This is, with I trust a few obvious editorial comments, the Word of the Lord. Thanks be to God.
So, almost as familiar as the scene at the tomb two weeks ago, and maybe even more familiar to most than the resurrection appearance of last week, is this story about “doubting Thomas.” Always read a week or two after Easter with a more or less consistent message. I remember growing up, I put them in this order of “faithlessness,” or disloyalty: Judas, the betrayer; Peter the denier; and Thomas, the doubter.
Why didn’t he catch on right away? Was he an agnostic or a skeptic? He probably doubted Jesus for all the time he was with him. He was probably the one who held back at every turn, muttering something like, “I don’t know guys, this doesn’t feel right. What if he has this all wrong and we get in trouble?” The one all the other “faithful” disciples (well, other than Judas and Peter) had to reassure and cajole. “Come on, Thomas. He’s been right so far. Stop questioning and disbelieving and being so skeptical. Stop … doubting Thomas!”
The story of Thomas becomes so dramatic in our minds or in our sermon messages, and we tell it in such a narrow way, that he winds up getting scolded every year, at best, and disdained, at worst. Third on the list of disciples “not-to-be.”
But, honestly, what was his “sin?” What was his problem? He simply had been absent, beyond the sight and sound of Jesus’ presence in the experiences of the others as they gathered together on that first day, in the morning and in the “evening on that day.”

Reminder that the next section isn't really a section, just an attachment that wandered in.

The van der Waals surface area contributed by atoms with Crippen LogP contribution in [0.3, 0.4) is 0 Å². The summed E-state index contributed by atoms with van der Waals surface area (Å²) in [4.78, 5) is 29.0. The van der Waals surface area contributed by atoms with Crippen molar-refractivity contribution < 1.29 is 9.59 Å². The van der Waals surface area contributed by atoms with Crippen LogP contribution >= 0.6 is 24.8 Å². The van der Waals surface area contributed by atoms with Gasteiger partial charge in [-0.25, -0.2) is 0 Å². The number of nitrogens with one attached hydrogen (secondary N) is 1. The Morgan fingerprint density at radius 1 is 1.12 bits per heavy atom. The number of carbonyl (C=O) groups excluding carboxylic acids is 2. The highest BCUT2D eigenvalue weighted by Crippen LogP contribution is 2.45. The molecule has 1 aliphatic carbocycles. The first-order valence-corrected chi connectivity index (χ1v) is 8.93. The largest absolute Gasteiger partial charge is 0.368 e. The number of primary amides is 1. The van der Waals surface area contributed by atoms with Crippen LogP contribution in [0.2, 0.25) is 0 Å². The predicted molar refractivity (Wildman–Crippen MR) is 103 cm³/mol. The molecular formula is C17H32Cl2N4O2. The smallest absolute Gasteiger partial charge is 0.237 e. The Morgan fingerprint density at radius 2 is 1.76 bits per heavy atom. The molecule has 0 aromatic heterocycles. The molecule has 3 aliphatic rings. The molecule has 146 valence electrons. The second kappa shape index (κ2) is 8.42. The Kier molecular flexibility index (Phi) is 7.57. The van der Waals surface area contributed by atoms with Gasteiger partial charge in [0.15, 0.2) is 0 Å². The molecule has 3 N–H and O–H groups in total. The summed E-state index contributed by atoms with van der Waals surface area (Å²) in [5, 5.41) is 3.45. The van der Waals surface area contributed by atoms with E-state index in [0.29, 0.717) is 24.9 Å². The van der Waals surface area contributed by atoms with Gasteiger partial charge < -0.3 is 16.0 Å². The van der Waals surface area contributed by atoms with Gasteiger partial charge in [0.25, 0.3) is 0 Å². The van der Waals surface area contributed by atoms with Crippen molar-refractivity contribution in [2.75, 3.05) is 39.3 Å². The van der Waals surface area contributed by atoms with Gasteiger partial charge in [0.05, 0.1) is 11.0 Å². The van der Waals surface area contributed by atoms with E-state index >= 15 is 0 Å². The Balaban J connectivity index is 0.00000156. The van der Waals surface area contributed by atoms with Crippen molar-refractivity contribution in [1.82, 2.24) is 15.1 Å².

Peter and the other disciple saw an empty tomb, according to the Gospel of John. They saw empty linen wrappings arranged in a curious fashion in that empty tomb, according to John. Mary Magdalene heard her name called out and talked with the Risen Lord, according to John. And, “when it was evening on that day (Easter day), Jesus appeared to all those who were gathered, all except (as far as we know) Thomas, and he spoke to them and he breathed on them, he taught them the words of forgiveness and he told them what they were supposed to do now, according to John. I mean … right?! These guys and that one gal are the stalwart, loyal ones, the ones without a pejorative adjective to their names? They all got to see and hear, to be blessed and instructed. Why shouldn’t Thomas ask for that, too?!
Well, you get it, I trust. I’m just shedding more than a little guilt from years of blaming Thomas for simply being absent. How many times have I been absent? Not shown up. And you? We’ve all missed plenty, too.
But just and we’ve begun cutting Thomas a little slack, it begins to dawn us. As is the case with John and his Gospel at almost every turn, this story is not about the betrayal of Maundy Thursday, the denial of Good Friday, the joy of Easter morning, or the charge of that evening. This story is about what happens after all that. This story is John’s way of opening doors to new stages of faith and church life. It ends the gospel, in fact, except for a two verse epilogue. Chapter 21, which we’ll explore in the weeks ahead before Pentecost Sunday, is an appendix to chapters 1-20, written by someone else. No, this story, this ending, is a doorway for what happens next.
The brief “vignette” that features Thomas is divided into two incidents which take place one week apart, kind of convenient for any one-day-a-week Christians, not that this includes any of us. The first incident happens with the disciples after they’ve all seen and heard. The second incident happens a week later, today, our reading of a second appearance, this one Thomas is in on. He is the subject of John’s dramatizing technique.